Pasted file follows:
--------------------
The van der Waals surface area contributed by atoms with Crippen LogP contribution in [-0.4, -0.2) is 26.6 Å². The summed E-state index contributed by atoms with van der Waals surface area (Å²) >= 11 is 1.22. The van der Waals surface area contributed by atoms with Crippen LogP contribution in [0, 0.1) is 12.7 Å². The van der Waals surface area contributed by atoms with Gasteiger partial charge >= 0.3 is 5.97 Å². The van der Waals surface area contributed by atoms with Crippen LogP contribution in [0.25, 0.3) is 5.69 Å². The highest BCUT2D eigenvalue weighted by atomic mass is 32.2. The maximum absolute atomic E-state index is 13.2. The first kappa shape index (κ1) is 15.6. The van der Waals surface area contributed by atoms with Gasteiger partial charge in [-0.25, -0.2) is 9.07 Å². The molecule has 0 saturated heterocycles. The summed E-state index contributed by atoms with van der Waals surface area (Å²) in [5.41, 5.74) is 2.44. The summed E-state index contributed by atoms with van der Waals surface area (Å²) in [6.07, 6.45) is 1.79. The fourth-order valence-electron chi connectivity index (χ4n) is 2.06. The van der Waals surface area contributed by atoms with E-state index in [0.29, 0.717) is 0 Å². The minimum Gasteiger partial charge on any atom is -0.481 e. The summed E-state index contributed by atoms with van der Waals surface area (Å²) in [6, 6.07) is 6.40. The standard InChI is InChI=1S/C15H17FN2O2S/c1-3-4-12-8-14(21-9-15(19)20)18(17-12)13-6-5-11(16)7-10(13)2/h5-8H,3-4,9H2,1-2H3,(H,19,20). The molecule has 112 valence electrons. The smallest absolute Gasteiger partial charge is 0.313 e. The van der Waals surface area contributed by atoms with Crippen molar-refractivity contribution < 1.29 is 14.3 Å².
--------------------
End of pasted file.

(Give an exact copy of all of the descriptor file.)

The van der Waals surface area contributed by atoms with Crippen LogP contribution in [-0.4, -0.2) is 26.6 Å². The summed E-state index contributed by atoms with van der Waals surface area (Å²) >= 11 is 1.22. The van der Waals surface area contributed by atoms with Crippen LogP contribution in [0, 0.1) is 12.7 Å². The van der Waals surface area contributed by atoms with Gasteiger partial charge >= 0.3 is 5.97 Å². The van der Waals surface area contributed by atoms with Crippen LogP contribution in [0.25, 0.3) is 5.69 Å². The highest BCUT2D eigenvalue weighted by atomic mass is 32.2. The maximum absolute atomic E-state index is 13.2. The first kappa shape index (κ1) is 15.6. The van der Waals surface area contributed by atoms with Gasteiger partial charge in [-0.25, -0.2) is 9.07 Å². The molecule has 0 saturated heterocycles. The summed E-state index contributed by atoms with van der Waals surface area (Å²) in [5.41, 5.74) is 2.44. The summed E-state index contributed by atoms with van der Waals surface area (Å²) in [6.07, 6.45) is 1.79. The fourth-order valence-electron chi connectivity index (χ4n) is 2.06. The van der Waals surface area contributed by atoms with E-state index in [0.29, 0.717) is 0 Å². The minimum Gasteiger partial charge on any atom is -0.481 e. The summed E-state index contributed by atoms with van der Waals surface area (Å²) in [6, 6.07) is 6.40. The standard InChI is InChI=1S/C15H17FN2O2S/c1-3-4-12-8-14(21-9-15(19)20)18(17-12)13-6-5-11(16)7-10(13)2/h5-8H,3-4,9H2,1-2H3,(H,19,20). The molecule has 112 valence electrons. The smallest absolute Gasteiger partial charge is 0.313 e. The van der Waals surface area contributed by atoms with Crippen molar-refractivity contribution < 1.29 is 14.3 Å².